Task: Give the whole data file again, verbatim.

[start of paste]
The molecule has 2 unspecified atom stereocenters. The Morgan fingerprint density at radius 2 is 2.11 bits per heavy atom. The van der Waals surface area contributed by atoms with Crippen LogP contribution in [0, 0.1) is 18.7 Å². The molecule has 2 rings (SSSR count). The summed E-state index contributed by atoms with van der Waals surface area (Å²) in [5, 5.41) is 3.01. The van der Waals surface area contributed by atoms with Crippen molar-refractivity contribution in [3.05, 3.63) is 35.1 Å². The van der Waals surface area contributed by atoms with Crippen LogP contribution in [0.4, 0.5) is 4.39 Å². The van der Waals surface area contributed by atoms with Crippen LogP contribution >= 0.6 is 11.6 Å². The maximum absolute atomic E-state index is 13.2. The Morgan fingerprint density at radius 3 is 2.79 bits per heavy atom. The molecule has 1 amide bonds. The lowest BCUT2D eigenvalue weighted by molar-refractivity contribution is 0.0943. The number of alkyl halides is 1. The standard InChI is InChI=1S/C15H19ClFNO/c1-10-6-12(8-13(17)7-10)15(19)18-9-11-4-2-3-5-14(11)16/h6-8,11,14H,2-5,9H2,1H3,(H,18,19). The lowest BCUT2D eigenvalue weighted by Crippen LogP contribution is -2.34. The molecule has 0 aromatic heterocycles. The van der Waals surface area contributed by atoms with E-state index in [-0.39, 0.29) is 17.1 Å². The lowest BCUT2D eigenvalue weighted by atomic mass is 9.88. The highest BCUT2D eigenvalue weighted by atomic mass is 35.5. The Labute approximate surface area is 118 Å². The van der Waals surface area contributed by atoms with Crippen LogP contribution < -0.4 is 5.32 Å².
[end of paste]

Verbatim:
The molecule has 2 unspecified atom stereocenters. The Morgan fingerprint density at radius 2 is 2.11 bits per heavy atom. The van der Waals surface area contributed by atoms with Crippen LogP contribution in [0, 0.1) is 18.7 Å². The molecule has 2 rings (SSSR count). The summed E-state index contributed by atoms with van der Waals surface area (Å²) in [5, 5.41) is 3.01. The van der Waals surface area contributed by atoms with Crippen molar-refractivity contribution in [3.05, 3.63) is 35.1 Å². The van der Waals surface area contributed by atoms with Crippen LogP contribution in [0.4, 0.5) is 4.39 Å². The van der Waals surface area contributed by atoms with Crippen LogP contribution >= 0.6 is 11.6 Å². The maximum absolute atomic E-state index is 13.2. The Morgan fingerprint density at radius 3 is 2.79 bits per heavy atom. The molecule has 1 amide bonds. The lowest BCUT2D eigenvalue weighted by molar-refractivity contribution is 0.0943. The number of alkyl halides is 1. The standard InChI is InChI=1S/C15H19ClFNO/c1-10-6-12(8-13(17)7-10)15(19)18-9-11-4-2-3-5-14(11)16/h6-8,11,14H,2-5,9H2,1H3,(H,18,19). The lowest BCUT2D eigenvalue weighted by Crippen LogP contribution is -2.34. The molecule has 0 aromatic heterocycles. The van der Waals surface area contributed by atoms with E-state index in [-0.39, 0.29) is 17.1 Å². The lowest BCUT2D eigenvalue weighted by atomic mass is 9.88. The highest BCUT2D eigenvalue weighted by atomic mass is 35.5. The Labute approximate surface area is 118 Å². The van der Waals surface area contributed by atoms with Crippen LogP contribution < -0.4 is 5.32 Å².